In conclusion, The Raven offers some positive elements, but failed on two very important aspects, such as the direction and the main actor's performance, so I can only give it the slightest recommendation. After the not very satisfactory experience I had with The Raven, I think I will re-watch some of the adaptations of Poe's tales made by director Roger Corman. They weren't very respectful to the literary version, but they were full of atmosphere and excitement.
I think this movie might be appalling to Poe fans. I'm not that
familiar with everything concerning Edgar Allan Poe, so I might not be
the best judge, if you try to find out if this is anything like him or
close to what is known of him. But I don't think that matters much for
this movie. Quite the opposite, I really think this movie works as a
thriller (even with a heightened? Poe in it!).
I like John Cusack in it and it does have a few scary moments in it too. The cast overall is good. And while the story might go where you expect it to go (I don't think there will too many surprises), I still think it works quite fine. A nice little thriller, that might get hurt by the name it got or not. Another take that might be compared to the recent Holmes adaptations (by Guy Ritchie) ...
The idea of incorporating Edgar Allan Poe one of the most famous
writers of all time and his gristly stories together seems like a
pretty cool idea. But the execution wasn't that great, but it's a good
effort. And is worth seeing at least once. The plot is about Edgar
Allan Poe(John Cusack) who is portrayed in a very arrogant character
who is also a drunkard on the trail with Inspector Emmett Fields(Luke
Evans)to catch a killer that kills people in the same manner it's told
in Poe's stories. Now this might be a interesting premise but it goes
in a pretty one dimensional direction without pulling hardly any major
twists. The killer keeps giving the trackers clues and they follow that
clue and that formula is used over and over again. This would be okay
if it didn't go in such a narrow direction to the point it gets dull
after a while. It got my attention sometimes but got bored easily a lot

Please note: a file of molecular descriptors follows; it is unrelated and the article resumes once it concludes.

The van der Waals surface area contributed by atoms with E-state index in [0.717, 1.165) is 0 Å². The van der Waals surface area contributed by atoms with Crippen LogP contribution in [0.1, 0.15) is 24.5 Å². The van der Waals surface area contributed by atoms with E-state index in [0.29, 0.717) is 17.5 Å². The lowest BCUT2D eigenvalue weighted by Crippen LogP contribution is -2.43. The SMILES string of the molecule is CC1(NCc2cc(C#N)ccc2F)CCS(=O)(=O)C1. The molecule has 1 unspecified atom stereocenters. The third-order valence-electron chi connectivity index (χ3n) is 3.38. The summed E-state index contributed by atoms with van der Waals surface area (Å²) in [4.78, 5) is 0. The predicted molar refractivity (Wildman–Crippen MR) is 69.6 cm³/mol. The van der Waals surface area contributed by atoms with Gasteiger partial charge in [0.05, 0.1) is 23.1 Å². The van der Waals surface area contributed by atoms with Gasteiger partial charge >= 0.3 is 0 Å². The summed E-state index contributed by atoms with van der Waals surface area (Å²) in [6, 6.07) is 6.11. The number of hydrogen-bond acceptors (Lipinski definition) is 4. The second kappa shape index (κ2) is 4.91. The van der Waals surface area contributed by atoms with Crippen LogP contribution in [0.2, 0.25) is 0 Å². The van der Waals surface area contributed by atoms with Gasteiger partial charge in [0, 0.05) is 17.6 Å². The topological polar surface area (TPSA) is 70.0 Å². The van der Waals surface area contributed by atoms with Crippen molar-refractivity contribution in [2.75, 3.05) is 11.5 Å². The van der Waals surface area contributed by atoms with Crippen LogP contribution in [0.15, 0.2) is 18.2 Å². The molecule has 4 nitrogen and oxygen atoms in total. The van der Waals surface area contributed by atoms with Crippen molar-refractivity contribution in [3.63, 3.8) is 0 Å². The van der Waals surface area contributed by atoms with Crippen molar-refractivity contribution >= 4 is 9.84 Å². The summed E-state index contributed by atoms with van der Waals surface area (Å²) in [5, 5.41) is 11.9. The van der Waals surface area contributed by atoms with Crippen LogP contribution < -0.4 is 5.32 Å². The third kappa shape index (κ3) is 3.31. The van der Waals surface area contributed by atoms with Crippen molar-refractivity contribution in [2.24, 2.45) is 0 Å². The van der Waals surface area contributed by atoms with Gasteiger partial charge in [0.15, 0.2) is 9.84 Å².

as well. John Cusack as Edgar was alright but it seemed like he didn't
really care about his role that much. Luke Evans is good in this and
his emotions really pour out and makes his desperation to catch the
killer believable. The motives of the killer and who the killer is made
is the main driving factor of this movie and not how Poe's stories got
incorporated in this movie in a creative and imaginative way. Which is
the main disappointment for this flick. I got the motive of the killer
pretty early on but was hoping there would be more to it, but there
wasn't. It's a okay detective style movie but nothing much you probably
seen in this type of genre. On the plus side I did like how they mixed
reality with fiction although there is way more fiction in this.
*** This review may contain spoilers ***
This review is on the movie "The Raven," starring John Cusack, Luke
Evans, and Alice Eve. When I saw the previews for this film I was
automatically hook. I haven't read any of Edgar Allan Poe's novels, but
I have heard a lot of great things about them. The previews made the
movie look real catchy with a writer (Edgar Allan Poe) going after a
murderer that is mimicking his novels. Looked like a descent film and I
was excited to see it.
This film is about a writer (Edgar Allan Poe) who has an admirer. The problem with this admirer is that this admirer is willing to bring the deaths in Edgar Allan Poe's novels to life. In the mist of this the murder starts to play a game and challenges Edgar Allan Poe in a battle of wits. To make sure he plays the game, the murderer takes something very valuable to Poe.
I thought this was a very good film. "The Raven" picks up the mystery/thriller ball and doesn't get any scratches on it. I love the way John Cusack character was. I love his passion for his writing and how he felt nothing anyone else was going was better than what he was writing. I also like how just about everything Poe said was dipped in poetic form. The screen writing was simply brilliant in this movie. The ending wasn't typical either. I liked that about this movie. There's nothing like a movie you can't predict. This movie was gruesome though. If your stomach doesn't do well with gruesomeness, you might want to sit this one out. This isn't a difficult movie to follow, but you have to pay attention though. You may have to see the movie two or three times to fully understand how Poe and Fields (detective in movie) figure out the murderers scheme.
Overall, I felt like this was a pretty descent film and I'm giving this film an 8.5 out of 10. You have my blessing to see this film in the movie theaters. I will purchase this movie on DVD.
*** This review may contain spoilers ***